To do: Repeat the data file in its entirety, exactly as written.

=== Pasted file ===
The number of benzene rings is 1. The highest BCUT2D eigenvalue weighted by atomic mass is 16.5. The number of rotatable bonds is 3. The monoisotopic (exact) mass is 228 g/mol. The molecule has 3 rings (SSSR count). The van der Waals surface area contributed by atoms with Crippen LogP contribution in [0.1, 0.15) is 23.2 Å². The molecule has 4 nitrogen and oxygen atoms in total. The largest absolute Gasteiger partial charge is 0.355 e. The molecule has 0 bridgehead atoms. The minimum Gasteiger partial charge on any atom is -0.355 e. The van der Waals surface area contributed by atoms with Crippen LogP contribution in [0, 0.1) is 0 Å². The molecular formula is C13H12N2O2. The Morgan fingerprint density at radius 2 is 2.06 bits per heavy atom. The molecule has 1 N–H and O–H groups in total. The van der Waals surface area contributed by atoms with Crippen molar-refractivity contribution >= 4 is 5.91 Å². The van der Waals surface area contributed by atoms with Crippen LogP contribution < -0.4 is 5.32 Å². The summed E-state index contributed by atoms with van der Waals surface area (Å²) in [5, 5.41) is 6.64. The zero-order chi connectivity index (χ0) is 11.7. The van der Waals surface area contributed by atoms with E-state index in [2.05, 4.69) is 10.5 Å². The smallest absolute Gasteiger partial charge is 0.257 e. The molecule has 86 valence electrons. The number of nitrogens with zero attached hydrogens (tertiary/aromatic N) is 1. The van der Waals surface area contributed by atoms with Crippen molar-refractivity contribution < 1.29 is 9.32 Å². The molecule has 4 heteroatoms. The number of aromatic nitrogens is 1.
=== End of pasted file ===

The number of benzene rings is 1. The highest BCUT2D eigenvalue weighted by atomic mass is 16.5. The number of rotatable bonds is 3. The monoisotopic (exact) mass is 228 g/mol. The molecule has 3 rings (SSSR count). The van der Waals surface area contributed by atoms with Crippen LogP contribution in [0.1, 0.15) is 23.2 Å². The molecule has 4 nitrogen and oxygen atoms in total. The largest absolute Gasteiger partial charge is 0.355 e. The molecule has 0 bridgehead atoms. The minimum Gasteiger partial charge on any atom is -0.355 e. The van der Waals surface area contributed by atoms with Crippen LogP contribution in [0, 0.1) is 0 Å². The molecular formula is C13H12N2O2. The Morgan fingerprint density at radius 2 is 2.06 bits per heavy atom. The molecule has 1 N–H and O–H groups in total. The van der Waals surface area contributed by atoms with Crippen molar-refractivity contribution >= 4 is 5.91 Å². The van der Waals surface area contributed by atoms with Crippen LogP contribution < -0.4 is 5.32 Å². The summed E-state index contributed by atoms with van der Waals surface area (Å²) in [5, 5.41) is 6.64. The zero-order chi connectivity index (χ0) is 11.7. The van der Waals surface area contributed by atoms with E-state index in [2.05, 4.69) is 10.5 Å². The smallest absolute Gasteiger partial charge is 0.257 e. The molecule has 86 valence electrons. The number of nitrogens with zero attached hydrogens (tertiary/aromatic N) is 1. The van der Waals surface area contributed by atoms with Crippen molar-refractivity contribution < 1.29 is 9.32 Å². The molecule has 4 heteroatoms. The number of aromatic nitrogens is 1.